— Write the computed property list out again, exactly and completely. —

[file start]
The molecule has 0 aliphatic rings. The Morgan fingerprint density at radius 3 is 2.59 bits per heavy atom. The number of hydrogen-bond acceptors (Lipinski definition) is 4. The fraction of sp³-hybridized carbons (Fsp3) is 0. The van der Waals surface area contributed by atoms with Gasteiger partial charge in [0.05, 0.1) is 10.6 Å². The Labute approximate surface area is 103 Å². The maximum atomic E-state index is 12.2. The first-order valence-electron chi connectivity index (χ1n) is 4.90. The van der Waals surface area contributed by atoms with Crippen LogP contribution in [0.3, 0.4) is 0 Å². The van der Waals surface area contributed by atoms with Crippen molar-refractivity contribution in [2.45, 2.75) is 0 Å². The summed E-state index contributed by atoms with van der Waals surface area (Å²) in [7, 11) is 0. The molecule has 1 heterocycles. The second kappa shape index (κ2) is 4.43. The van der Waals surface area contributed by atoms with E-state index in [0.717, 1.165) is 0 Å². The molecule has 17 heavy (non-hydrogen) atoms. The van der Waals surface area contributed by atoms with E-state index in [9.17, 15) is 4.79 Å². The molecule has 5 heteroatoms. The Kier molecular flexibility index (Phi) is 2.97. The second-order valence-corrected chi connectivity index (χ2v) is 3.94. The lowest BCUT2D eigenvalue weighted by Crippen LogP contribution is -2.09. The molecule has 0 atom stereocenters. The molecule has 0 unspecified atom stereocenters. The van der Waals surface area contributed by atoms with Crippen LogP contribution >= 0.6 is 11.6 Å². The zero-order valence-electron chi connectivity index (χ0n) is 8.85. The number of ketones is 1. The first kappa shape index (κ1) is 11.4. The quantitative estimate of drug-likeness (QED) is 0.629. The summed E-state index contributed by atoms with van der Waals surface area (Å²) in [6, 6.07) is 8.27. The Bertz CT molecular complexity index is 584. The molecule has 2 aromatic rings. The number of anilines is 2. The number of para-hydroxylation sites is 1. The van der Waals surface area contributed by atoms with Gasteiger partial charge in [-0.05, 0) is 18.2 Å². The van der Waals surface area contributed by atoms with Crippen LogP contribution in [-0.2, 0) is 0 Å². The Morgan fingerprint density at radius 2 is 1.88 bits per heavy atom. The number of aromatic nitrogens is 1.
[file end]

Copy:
The molecule has 0 aliphatic rings. The Morgan fingerprint density at radius 3 is 2.59 bits per heavy atom. The number of hydrogen-bond acceptors (Lipinski definition) is 4. The fraction of sp³-hybridized carbons (Fsp3) is 0. The van der Waals surface area contributed by atoms with Gasteiger partial charge in [0.05, 0.1) is 10.6 Å². The Labute approximate surface area is 103 Å². The maximum atomic E-state index is 12.2. The first-order valence-electron chi connectivity index (χ1n) is 4.90. The van der Waals surface area contributed by atoms with Crippen LogP contribution in [0.3, 0.4) is 0 Å². The van der Waals surface area contributed by atoms with Crippen molar-refractivity contribution in [2.45, 2.75) is 0 Å². The summed E-state index contributed by atoms with van der Waals surface area (Å²) in [7, 11) is 0. The molecule has 1 heterocycles. The second kappa shape index (κ2) is 4.43. The van der Waals surface area contributed by atoms with E-state index in [0.717, 1.165) is 0 Å². The molecule has 17 heavy (non-hydrogen) atoms. The van der Waals surface area contributed by atoms with E-state index in [9.17, 15) is 4.79 Å². The molecule has 5 heteroatoms. The Kier molecular flexibility index (Phi) is 2.97. The second-order valence-corrected chi connectivity index (χ2v) is 3.94. The lowest BCUT2D eigenvalue weighted by Crippen LogP contribution is -2.09. The molecule has 0 atom stereocenters. The molecule has 0 unspecified atom stereocenters. The van der Waals surface area contributed by atoms with Crippen LogP contribution >= 0.6 is 11.6 Å². The zero-order valence-electron chi connectivity index (χ0n) is 8.85. The number of ketones is 1. The first kappa shape index (κ1) is 11.4. The quantitative estimate of drug-likeness (QED) is 0.629. The summed E-state index contributed by atoms with van der Waals surface area (Å²) in [6, 6.07) is 8.27. The Bertz CT molecular complexity index is 584. The molecule has 2 aromatic rings. The number of anilines is 2. The number of para-hydroxylation sites is 1. The van der Waals surface area contributed by atoms with Gasteiger partial charge in [-0.05, 0) is 18.2 Å². The van der Waals surface area contributed by atoms with Crippen LogP contribution in [-0.2, 0) is 0 Å². The Morgan fingerprint density at radius 2 is 1.88 bits per heavy atom. The number of aromatic nitrogens is 1.